‘My family’s deep connections with Sikhs, Battle of Saragarhi and India‘

Born and brought up in Perth, David Tomlinson only recently became aware that his ancestors occupy a special place in hi...

Four generations of an Australian family’s history is deeply interwoven with India, including a pivotal connection with the valiant last stand taken by 21 Sikh soldiers in 1897, famously known as the Battle of Saragarhi. Perth-based David Tomlinson is the great-great grandson of Major Charles Des Voeux, the second-in-command of the 36th Sikh regiment, which was involved in that battle. He recently discovered his family’s significant place in history, with an heirloom passed down the generations making a startling revelation about Major Des Voeux – how tuberculosis almost consumed him, years before the Battle of Saragarhi took place!

Born and brought up in Perth, David Tomlinson only recently became aware that his ancestors occupy a special place in history and that two generations of his family have borne witness to the legendary Battle of Saragarhi.

He contacted SBS Punjabi after reading their article published in March this year, saying, “My father is the great grandson of Major Des Voeux, who was actually at the Battle at the time.” 

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...She writes, “My father, who was in India with his regiment, the then 36th Sikhs contracted tuberculosis, then an incurable disease, and was sent to Australia on a year’s sick, to die, as they thought. However, he became completely well, married and was seconded for another two years on becoming ADI to the Governor. My brother and I were born in Brisbane, and Teresa McGrath became our nurse, returning with us to India when my father went back to his regiment, then in the NW Frontier province.”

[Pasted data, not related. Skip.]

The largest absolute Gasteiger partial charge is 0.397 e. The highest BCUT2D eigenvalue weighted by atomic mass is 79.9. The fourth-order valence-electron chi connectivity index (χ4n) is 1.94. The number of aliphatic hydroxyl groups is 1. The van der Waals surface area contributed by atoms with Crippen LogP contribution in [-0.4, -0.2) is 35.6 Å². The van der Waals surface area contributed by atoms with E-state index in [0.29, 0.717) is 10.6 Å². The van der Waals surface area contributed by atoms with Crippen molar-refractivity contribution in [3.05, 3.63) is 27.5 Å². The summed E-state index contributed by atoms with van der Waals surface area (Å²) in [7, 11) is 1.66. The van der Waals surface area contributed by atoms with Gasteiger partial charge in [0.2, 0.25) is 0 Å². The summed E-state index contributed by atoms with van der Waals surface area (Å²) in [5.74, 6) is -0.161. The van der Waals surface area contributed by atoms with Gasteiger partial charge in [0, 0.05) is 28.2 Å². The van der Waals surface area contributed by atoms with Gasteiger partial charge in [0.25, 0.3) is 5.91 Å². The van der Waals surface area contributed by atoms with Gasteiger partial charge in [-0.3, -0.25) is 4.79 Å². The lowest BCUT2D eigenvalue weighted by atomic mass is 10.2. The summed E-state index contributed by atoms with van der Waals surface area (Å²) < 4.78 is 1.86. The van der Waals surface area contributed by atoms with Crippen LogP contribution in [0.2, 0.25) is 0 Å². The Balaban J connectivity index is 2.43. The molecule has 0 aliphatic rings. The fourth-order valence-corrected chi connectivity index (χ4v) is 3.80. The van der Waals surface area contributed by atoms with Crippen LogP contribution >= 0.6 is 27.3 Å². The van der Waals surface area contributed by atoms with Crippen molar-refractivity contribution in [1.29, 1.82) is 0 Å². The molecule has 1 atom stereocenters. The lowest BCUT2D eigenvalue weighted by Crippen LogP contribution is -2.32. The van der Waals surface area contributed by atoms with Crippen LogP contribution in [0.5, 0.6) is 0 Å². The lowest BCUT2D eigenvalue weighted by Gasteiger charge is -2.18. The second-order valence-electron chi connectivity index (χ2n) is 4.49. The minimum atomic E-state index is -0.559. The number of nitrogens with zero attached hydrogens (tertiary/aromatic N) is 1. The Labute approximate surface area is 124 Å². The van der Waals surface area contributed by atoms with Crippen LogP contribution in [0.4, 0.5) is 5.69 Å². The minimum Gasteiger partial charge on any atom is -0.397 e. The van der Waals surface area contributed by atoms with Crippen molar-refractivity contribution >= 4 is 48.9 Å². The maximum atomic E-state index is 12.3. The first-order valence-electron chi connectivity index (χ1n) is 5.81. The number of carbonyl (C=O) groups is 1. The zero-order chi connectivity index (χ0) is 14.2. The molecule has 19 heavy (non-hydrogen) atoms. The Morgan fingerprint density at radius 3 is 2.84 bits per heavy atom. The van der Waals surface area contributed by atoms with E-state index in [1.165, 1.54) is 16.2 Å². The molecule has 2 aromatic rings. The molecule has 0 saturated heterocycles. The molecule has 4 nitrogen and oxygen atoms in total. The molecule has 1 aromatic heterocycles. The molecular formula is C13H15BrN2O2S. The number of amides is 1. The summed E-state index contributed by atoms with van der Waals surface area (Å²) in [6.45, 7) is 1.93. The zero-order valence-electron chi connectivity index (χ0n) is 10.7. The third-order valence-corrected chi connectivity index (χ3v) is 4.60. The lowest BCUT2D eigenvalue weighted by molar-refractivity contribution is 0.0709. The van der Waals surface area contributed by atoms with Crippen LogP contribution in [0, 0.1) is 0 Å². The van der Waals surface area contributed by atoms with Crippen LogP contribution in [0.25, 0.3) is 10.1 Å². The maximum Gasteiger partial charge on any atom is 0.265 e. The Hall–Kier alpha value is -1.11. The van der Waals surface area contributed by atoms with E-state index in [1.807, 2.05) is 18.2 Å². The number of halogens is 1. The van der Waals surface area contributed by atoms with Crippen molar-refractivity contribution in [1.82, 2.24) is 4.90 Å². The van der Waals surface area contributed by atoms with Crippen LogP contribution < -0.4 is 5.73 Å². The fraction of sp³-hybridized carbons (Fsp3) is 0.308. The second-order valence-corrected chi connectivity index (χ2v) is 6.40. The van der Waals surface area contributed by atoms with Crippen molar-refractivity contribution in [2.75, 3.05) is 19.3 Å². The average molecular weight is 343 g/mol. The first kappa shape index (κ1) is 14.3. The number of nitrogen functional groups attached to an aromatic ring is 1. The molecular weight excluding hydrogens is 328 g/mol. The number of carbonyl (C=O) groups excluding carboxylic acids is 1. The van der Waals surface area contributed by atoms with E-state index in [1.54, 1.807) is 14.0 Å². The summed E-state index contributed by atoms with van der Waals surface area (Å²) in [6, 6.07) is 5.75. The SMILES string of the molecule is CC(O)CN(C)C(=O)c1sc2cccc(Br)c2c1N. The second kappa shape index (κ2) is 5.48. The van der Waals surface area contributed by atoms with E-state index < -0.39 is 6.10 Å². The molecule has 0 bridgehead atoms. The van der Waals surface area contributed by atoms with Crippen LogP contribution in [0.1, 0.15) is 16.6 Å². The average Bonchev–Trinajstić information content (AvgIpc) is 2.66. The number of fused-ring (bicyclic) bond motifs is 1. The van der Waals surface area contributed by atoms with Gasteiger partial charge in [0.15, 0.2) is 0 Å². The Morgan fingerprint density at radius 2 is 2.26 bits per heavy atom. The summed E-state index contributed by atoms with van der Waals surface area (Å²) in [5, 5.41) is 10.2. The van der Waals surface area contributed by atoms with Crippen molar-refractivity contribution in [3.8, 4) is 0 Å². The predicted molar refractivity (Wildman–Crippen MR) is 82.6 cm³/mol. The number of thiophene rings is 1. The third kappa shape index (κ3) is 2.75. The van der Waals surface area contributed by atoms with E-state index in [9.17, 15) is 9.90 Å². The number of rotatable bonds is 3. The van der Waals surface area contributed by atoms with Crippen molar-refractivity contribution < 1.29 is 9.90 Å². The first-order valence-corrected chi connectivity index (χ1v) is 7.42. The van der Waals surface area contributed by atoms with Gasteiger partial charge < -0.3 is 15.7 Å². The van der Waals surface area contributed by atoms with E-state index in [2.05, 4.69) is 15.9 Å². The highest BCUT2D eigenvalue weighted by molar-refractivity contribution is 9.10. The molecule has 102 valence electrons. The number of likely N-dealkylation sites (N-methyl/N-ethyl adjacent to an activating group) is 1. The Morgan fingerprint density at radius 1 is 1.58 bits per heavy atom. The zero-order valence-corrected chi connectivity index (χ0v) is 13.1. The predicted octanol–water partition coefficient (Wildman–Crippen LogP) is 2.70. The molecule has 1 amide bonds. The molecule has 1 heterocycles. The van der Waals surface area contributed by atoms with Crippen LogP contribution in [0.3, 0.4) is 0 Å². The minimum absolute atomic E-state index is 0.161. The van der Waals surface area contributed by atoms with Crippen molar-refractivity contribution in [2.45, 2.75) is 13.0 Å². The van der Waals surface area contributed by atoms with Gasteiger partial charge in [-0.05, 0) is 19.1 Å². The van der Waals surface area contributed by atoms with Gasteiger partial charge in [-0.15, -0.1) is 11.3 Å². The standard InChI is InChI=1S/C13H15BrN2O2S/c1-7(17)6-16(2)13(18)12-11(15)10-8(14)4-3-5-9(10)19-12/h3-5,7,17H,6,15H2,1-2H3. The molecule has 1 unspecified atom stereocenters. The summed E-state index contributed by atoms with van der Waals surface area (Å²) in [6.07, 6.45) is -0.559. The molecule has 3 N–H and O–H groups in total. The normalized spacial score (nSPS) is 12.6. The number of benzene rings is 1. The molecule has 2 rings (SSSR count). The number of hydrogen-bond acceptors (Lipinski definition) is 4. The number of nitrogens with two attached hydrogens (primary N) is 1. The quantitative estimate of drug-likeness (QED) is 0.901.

Mr Tomlinson reflects on how destiny came into play when Major Des Voeux first came to Australia. 

“He was serving in the Indian army in India and contracted Tuberculosis, which at the time was a deadly disease. He was sent to Australia to recover but it seems they didn’t hold too much hope out for  that.”...

...“He certainly had an affinity for India. He lived there earlier and travelled back with his family – obviously destiny had something quite big for him in store.” 

Not only did the Major go on to be deeply involved in the Battle of Saragarhi and the Tirah campaign, earning the title ‘Gulistan Bahadur’, but he went on to become a Lieutenant General, leading the 36th Sikhs in other battles...

...“I shall never forget the terrible noise, yelling and the cries of the wounded. My brother had to be restrained to the ramparts to watch his favourite orderly firing.” 

Alice writes about “hand to hand fighting with rifles, swords  and daggers”, and how “a guard at the gate in some extraordinary way ran into the pitched battle” to give “the Sahib his topi” (which she describes as a cork helmet), “without getting touched in some miraculous way and re-entered the fort”. 

“This went on for a few days, while messages were helio’d to Fort Lockhart for help,” Alice says in her diary. 

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“The small intermediate post Saragurri*, was manned by only 65* men of the regiment and no English officer. They fought bravely till the last man. This Sikh, realising that the enemy would get in and take the ammunition, blew up the post and himself as the only alternative.They had fought most bravely – there is a memorial to their memory in Peshawar.”